Last week, I was up in Sacramento speaking with legislators on one of our monthly advocacy trips with our members of the Valley Industry and Commerce Association. A new year brings new bills: hundreds of ideas, some fresh, and some old. The new year also brings an opportunity to fix the unintended consequences of past “new ideas,” many of which impact the business community.

I want to go back a few years and explore what happens when the Legislature passes a law which substantially changes employment law in California – and then fails to do any kind of follow up.

In 2016, California legislators chose to implement a new minimum wage, which steps up on Jan. 1 each year until it reaches $15 an hour in 2022. Los Angeles has a minimum wage that will always be higher than the state minimum wage due to the scheduled increases in line with inflation. But no Angeleno business owner can ignore the California minimum wage.

That’s because, contrary to what many people believe, minimum wage doesn’t just mean that hourly workers get a few extra bucks an hour. As business owners, you know that a higher minimum wage means other labor costs go up too: including higher overtime costs and a higher salary threshold for your exempt employees.

California has strict rules about who can be considered an exempt employee – that is, exempt from overtime and trusted to manage their own time, including meal and rest breaks. In addition to a duties test and other requirements, exempt employees have to be compensated above a salary threshold, which in California, is double the state minimum wage.

In 2020, that salary threshold is $49,920 for employers with 26 or more employees, and it will rise to over $62,000 in the next few years. And that impacts a lot of people.

I’ve heard from a couple of different types of organizations who are being forced to change their hiring practices in a way that proponents of the minimum wage increase did not anticipate.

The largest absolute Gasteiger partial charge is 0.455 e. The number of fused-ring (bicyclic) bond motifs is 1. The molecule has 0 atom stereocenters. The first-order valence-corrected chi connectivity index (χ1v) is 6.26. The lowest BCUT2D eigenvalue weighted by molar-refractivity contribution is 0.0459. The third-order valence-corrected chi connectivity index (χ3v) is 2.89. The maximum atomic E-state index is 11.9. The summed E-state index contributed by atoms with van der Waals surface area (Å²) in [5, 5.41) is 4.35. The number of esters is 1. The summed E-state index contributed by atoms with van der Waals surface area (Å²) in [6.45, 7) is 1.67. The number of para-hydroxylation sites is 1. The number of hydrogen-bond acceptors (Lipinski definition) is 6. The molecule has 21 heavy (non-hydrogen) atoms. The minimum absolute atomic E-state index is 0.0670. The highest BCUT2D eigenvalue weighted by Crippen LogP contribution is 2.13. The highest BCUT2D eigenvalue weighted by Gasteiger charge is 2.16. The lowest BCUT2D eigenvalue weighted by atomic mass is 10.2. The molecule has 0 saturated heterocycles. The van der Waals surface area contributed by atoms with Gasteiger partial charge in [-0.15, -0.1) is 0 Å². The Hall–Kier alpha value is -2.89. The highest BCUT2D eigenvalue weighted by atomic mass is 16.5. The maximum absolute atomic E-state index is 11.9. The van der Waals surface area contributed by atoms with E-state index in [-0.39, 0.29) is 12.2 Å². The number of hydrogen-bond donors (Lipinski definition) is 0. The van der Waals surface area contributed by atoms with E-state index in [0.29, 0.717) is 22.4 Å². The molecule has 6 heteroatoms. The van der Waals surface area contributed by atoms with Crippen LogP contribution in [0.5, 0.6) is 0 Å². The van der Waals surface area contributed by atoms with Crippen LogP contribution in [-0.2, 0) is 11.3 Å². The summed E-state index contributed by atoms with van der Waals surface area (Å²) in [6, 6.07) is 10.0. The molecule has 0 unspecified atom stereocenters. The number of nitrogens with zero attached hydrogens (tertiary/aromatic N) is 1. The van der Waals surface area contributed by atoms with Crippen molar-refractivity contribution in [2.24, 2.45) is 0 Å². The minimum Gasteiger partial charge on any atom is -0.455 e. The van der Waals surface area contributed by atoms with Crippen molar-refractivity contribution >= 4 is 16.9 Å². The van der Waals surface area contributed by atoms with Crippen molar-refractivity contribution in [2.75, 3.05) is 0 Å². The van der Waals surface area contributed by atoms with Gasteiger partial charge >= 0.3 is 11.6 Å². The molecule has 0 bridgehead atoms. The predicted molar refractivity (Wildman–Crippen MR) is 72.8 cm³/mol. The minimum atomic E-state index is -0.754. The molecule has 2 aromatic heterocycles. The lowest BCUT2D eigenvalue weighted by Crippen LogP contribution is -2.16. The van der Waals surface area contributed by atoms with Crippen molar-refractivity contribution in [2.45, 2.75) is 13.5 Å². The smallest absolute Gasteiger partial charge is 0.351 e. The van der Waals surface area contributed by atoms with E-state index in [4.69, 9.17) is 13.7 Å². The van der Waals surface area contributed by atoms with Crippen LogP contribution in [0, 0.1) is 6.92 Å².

The first group of people who raised concerns were nonprofit organizations. I heard from all kinds of nonprofits that they were reevaluating positions such as fundraising professionals or activities directors. Some of those positions had their salary increased, a short-term solution since the threshold is continually rising. Others switched to nonexempt hourly rates, an expensive and restrictive solution for positions that never work a standard 8-hour day, 5-day week schedule. And some of those positions have just been eliminated.

The second group I heard from, employers hiring young professionals right out of college, started raising concerns with the latest increase. New graduates have the energy and motivation to take on stretch assignments, to go to industry events and build their networks, and to put extra effort into projects in order to build their reputations.

But if I’m paying a new graduate hourly, and especially if I’m paying them overtime, I’m less able to take a risk and pay them for the extra time they need to build their career as quickly. Sure, they’ll be fine long-term, but the rising salary threshold limits the risk that employers are willing to take on giving them those opportunities.

No one is asking for the minimum wage to be lowered. When the next recession hits, I anticipate needing to revisit the annual increases. But there are steps that the Legislature could take right now to mitigate some of the unintended consequences of this huge change to the law.

Two simple fixes would be adjusting the salary threshold so that it is not linked to the minimum wage. A second fix would be to allow a flexible work week, so that employees could choose to work more than 8 hours in a day without incurring overtime. That would help the fundraising professional trying to get everything done before the annual gala, or the new graduate who wants to attend an evening industry event.

Following up on a major law to fix the inevitable problems isn’t an admission of failure. It’s a vital part of responsible lawmaking, and as all the new ideas roll in, I urge our Legislature to take a fresh look at the laws we already have.